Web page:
Scorpions are identified by their crab-like appearance. They have two pincers, four pairs of legs and a stinger at the end of a long tail held above their back. They can deliver a painful sting and are unwelcome visitors in any household. The most common scorpion found in the home is the bark scorpion (Centruroides exilicauda). It is attracted to damp areas around the home such as wood piles, flower beds, plumbing fixtures and sinks. Because it climbs well, it can enter homes easily. Scorpions show up at night when exposed to a black light.

Scorpions are often an unwelcome visitor in the home.

Remove all debris and trash around the yard and garden while wearing a pair of work gloves. Scorpions hide under and around this type of material especially where it touches the ground. Locate stacks of firewood away from the house. Make sure nothing is stacked or piled against the foundation of the home where scorpions can hide.

Cut or prune limbs that overhang the home using a pair of garden loppers or a saw. Limbs overhanging the home, and especially those touching the roof and eaves, are often used as a pathway to the home by scorpions.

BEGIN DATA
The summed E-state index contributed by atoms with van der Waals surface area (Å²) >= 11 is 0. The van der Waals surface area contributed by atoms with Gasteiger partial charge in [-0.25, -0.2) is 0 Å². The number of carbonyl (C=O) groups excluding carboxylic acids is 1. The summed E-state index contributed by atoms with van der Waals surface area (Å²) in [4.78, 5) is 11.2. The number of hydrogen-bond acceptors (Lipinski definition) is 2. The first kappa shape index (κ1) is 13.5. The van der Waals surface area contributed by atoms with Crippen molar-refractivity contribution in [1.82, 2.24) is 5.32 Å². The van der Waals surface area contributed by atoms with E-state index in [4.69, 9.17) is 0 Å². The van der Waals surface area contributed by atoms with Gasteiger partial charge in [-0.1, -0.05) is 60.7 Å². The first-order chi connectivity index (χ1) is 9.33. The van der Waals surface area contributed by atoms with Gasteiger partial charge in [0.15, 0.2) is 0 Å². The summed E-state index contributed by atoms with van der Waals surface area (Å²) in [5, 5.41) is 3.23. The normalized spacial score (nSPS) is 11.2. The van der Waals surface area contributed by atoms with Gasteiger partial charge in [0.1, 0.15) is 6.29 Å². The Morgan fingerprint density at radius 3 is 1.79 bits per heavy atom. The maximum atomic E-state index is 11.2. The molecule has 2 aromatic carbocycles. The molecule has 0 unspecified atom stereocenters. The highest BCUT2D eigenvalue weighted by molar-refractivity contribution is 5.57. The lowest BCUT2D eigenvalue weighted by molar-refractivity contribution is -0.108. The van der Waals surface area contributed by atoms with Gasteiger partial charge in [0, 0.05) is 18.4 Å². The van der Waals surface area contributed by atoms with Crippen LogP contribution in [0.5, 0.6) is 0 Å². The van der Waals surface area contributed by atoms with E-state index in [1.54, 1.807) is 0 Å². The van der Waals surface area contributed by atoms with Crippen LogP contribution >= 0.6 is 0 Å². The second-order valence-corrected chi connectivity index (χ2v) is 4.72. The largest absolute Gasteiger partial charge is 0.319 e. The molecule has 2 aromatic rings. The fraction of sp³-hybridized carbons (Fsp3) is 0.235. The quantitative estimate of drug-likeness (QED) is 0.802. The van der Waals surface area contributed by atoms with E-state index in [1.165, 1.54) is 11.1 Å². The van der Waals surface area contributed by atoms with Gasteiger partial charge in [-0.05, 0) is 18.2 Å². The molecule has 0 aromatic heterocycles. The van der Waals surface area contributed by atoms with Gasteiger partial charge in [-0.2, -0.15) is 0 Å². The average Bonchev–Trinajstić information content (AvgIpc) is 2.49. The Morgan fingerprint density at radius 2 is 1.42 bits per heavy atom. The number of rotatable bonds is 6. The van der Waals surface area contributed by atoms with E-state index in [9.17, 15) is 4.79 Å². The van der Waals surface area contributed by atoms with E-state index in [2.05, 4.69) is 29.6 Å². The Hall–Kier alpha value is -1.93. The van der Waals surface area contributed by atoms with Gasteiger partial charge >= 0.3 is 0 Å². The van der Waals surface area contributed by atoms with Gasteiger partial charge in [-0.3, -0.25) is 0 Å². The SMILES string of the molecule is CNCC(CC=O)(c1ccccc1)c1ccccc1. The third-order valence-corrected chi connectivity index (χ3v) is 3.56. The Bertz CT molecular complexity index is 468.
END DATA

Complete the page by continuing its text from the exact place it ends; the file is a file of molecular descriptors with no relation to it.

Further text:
Inspect firewood when bringing it into the house. Do this carefully because scorpions can hide in small cracks and bark crevices, especially during the winter. Plan on burning most logs when you bring them inside and don't store firewood in the home.

Look around the home for any holes where scorpions can enter the home. Stuff small holes used for ventilation, such as weep holes around the foundation or eaves, with copper wool. Close other holes with caulk or other material.

Repair window screens and use weather-stripping around doors and windows to seal any gaps where scorpions can enter the home. All screens should be tight-fitting where the edges meet the window frame with no gaps. Replace any screens that do not provide the proper level of security.